What do you wish others knew about living in VT that you’ve discovered?

The joy of being with BIPOC community in Vermont is happening and here to stay! If you have any doubts, join the VT Releaf Collective!! I also had no idea VT had so many incredible swimming holes!!

Are there other things (events/opportunities/etc) you’d like to share with the VT BIPOC community?

Every week, WholeHeart facilitates free virtual wellness calls. Check out our website for current and upcoming events.

The Vermont Releaf Collective also does a monthly (BIPOC) virtual community dinner discussing different aspects of racial equity in land, environment, agriculture and food systems. Check out our website and become a member to join our listserv for upcoming events.

Name: Jake McBride

Current Town: Montpelier, VT

Years in VT: 1

Industry: Outdoor Education, Mental Health

Tell us a bit about your background before arriving in VT and what brought you to the state.

I was born in Harlem, New York City and moved to northeastern Massachusetts as a young child where I was raised on the edge of 300 acres of preserved land. My childhood was spent in the woods, Meadows, and creeks behind my house. On weekends when my siblings and I weren’t playing hockey, my family would travel back to Harlem, visit my grandmother in rural New Hampshire, or head to Vermont to see friends. My early exposure to the outdoors cemented my need for open space and an active lifestyle. After graduating high School and craving a taste of city life, I moved to Hartford Connecticut where I attended Trinity College. I graduated in 2020 with a Bachelor of Arts in Sociology. I moved to Vermont post-grad to start a job in Wilderness Therapy.

What do you enjoy about being a professional in VT?

I have lived and worked in Massachusetts, Connecticut, and Louisiana and so far my workplaces In Vermont have been the most socially progressive and the best at caring for the needs of their employees. While there is still lots of work to be done, I feel better represented and respected at my workplace here than I did at my workplace in Louisiana. I have been lucky to have had welcoming and kind coworkers.

What are some challenges that you’ve faced as a professional since living in VT?

Although many companies in Vermont talk the talk around diversity, not all walk the walk. As we all know, this is not Vermont specific, but Vermont is certainly not the exception either. Because Vermont is one of the whitest states, the workforce is primarily white as well. The majority of people I have worked with have been white and I am often the only person of color in the room. Companies need to remember that hiring one POC doesn’t make them diverse. It simply means there’s one POC who feels isolated and uncomfortable.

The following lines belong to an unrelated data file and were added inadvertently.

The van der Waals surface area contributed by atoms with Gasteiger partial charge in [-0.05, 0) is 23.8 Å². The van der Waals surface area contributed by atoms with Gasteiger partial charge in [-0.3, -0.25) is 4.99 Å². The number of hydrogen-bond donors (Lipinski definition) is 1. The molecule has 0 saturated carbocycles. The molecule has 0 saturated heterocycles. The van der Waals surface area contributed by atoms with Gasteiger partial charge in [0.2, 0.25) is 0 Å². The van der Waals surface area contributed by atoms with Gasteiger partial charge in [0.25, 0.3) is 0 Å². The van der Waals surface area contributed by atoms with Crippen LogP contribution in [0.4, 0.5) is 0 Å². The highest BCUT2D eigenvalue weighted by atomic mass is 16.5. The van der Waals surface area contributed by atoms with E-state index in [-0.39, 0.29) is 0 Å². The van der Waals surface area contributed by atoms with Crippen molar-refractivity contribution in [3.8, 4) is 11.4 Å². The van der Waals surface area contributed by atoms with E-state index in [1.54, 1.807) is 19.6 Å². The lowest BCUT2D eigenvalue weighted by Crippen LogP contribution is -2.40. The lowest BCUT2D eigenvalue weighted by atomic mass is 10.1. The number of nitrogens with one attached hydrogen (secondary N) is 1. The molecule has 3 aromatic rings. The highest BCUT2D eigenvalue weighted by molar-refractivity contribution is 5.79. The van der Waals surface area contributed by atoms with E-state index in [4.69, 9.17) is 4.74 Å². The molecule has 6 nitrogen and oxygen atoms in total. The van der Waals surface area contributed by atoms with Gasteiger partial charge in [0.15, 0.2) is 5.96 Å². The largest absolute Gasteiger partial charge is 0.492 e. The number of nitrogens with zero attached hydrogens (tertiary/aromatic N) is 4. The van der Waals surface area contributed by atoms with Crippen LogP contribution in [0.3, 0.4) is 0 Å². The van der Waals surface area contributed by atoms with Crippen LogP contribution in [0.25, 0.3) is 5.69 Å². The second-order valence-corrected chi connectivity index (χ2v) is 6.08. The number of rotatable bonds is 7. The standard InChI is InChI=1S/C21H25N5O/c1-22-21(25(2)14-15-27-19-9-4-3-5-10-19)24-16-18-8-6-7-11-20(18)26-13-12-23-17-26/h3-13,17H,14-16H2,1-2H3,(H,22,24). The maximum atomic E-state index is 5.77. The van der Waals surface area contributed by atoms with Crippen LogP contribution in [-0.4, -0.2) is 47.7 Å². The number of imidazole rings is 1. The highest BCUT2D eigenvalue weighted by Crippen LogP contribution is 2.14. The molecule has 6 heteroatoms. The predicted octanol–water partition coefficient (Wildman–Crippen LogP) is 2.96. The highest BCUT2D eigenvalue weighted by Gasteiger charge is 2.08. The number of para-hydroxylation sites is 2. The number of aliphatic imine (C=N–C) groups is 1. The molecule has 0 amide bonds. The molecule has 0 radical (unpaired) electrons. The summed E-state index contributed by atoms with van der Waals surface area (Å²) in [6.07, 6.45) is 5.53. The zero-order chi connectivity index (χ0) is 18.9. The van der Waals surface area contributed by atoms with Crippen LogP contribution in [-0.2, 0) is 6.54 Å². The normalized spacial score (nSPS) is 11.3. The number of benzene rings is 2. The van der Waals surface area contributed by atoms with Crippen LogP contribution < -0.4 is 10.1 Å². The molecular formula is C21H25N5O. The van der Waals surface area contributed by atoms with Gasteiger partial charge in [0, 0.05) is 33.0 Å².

How have you worked to overcome the challenges?

I have done my best to connect with coworkers of color and build community in the workplace and outside of it. I am currently working with organizations that support BIPOC Vermonters and businesses to ensure that Vermont is a safe and comfortable place for all people of color moving forward.

What opportunities do you see for your sector in the future?

I love working in Wilderness Therapy because I think both components of it, Wilderness and Therapy, are important parts of living a happy, balanced life. However, most of my students and

coworkers are white. My hope is that professionals of color can be appreciated and hired for the unique skill set and experiences they possess and that more students of color can access therapy if they need it.

In what ways could your community or the state of VT support BIPOC professionals?

The state could provide incentives or grants for professionals of color to work and live in Vermont or for BIPOC business owners to put down roots in Vermont. The community, both BIPOC and non BIPOC must continue to support local BIPOC owned businesses.

What advice would you have wanted to receive about being a BIPOC professional before arriving in VT?

I have worked in very white spaces but my workplace in Vermont was the whitest I’ve ever encountered. I wish I had known that before arriving here.

What do you wish others knew about living in VT that you’ve discovered?

There is a strong and powerful BIPOC community in this state and many willing allies and accomplices. There will always be someone there to help you if you need it and the small-town feel of the state only further strengthens the community. Everybody knows everybody and friendships and opportunities are often only one person away. In my opinion, the quality of life in this state, both in urban and rural areas, is much higher than in Connecticut or Louisiana.

Are there other things (events/opportunities/etc) you’d like to share with the VT BIPOC community?

I am the Social Media Coordinator for the Vermont Releaf Collective. We are a “budding network of BIPOC in Vermont who enjoy, work in, lead in, benefit from, and contribute to the four focus areas of Releaf: land, environment, agriculture, and foodways.” Releaf is an incredible community that has provided me with countless learning opportunities, processing spaces, important conversations, outdoor recreation activities, and friendly faces. Do you like good food? Love to hike? Want to learn how to ski? Forage? Mountain bike? Garden? It’s free to become a member and we are always looking for new participants!

Find us at or @vtreleafcollective on Instagram.

Share this post: